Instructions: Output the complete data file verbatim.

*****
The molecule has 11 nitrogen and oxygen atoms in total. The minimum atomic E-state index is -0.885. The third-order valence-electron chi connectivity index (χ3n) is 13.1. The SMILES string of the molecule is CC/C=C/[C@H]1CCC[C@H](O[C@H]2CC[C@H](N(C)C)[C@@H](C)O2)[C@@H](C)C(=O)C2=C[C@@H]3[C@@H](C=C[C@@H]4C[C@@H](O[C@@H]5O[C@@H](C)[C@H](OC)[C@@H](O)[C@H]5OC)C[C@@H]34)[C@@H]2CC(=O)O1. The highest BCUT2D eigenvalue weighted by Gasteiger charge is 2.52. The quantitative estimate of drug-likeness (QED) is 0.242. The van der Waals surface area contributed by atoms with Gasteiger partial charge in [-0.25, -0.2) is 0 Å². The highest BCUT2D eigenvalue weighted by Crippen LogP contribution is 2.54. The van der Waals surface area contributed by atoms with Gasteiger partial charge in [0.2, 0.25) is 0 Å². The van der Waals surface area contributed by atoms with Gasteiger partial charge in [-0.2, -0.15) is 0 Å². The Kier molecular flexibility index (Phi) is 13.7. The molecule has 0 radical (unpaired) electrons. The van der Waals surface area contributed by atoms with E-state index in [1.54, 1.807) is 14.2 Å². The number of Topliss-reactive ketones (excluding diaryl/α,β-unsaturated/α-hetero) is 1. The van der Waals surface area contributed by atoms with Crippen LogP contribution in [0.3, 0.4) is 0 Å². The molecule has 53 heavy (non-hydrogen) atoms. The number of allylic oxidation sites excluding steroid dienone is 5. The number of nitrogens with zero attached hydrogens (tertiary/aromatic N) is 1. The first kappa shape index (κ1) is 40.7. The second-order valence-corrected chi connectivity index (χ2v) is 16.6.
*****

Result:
The molecule has 11 nitrogen and oxygen atoms in total. The minimum atomic E-state index is -0.885. The third-order valence-electron chi connectivity index (χ3n) is 13.1. The SMILES string of the molecule is CC/C=C/[C@H]1CCC[C@H](O[C@H]2CC[C@H](N(C)C)[C@@H](C)O2)[C@@H](C)C(=O)C2=C[C@@H]3[C@@H](C=C[C@@H]4C[C@@H](O[C@@H]5O[C@@H](C)[C@H](OC)[C@@H](O)[C@H]5OC)C[C@@H]34)[C@@H]2CC(=O)O1. The highest BCUT2D eigenvalue weighted by Gasteiger charge is 2.52. The quantitative estimate of drug-likeness (QED) is 0.242. The van der Waals surface area contributed by atoms with Gasteiger partial charge in [-0.25, -0.2) is 0 Å². The highest BCUT2D eigenvalue weighted by Crippen LogP contribution is 2.54. The van der Waals surface area contributed by atoms with Gasteiger partial charge in [0.2, 0.25) is 0 Å². The van der Waals surface area contributed by atoms with Gasteiger partial charge in [-0.2, -0.15) is 0 Å². The Kier molecular flexibility index (Phi) is 13.7. The molecule has 0 radical (unpaired) electrons. The van der Waals surface area contributed by atoms with E-state index in [1.54, 1.807) is 14.2 Å². The number of Topliss-reactive ketones (excluding diaryl/α,β-unsaturated/α-hetero) is 1. The van der Waals surface area contributed by atoms with Crippen LogP contribution in [0.3, 0.4) is 0 Å². The molecule has 53 heavy (non-hydrogen) atoms. The number of allylic oxidation sites excluding steroid dienone is 5. The number of nitrogens with zero attached hydrogens (tertiary/aromatic N) is 1. The first kappa shape index (κ1) is 40.7. The second-order valence-corrected chi connectivity index (χ2v) is 16.6.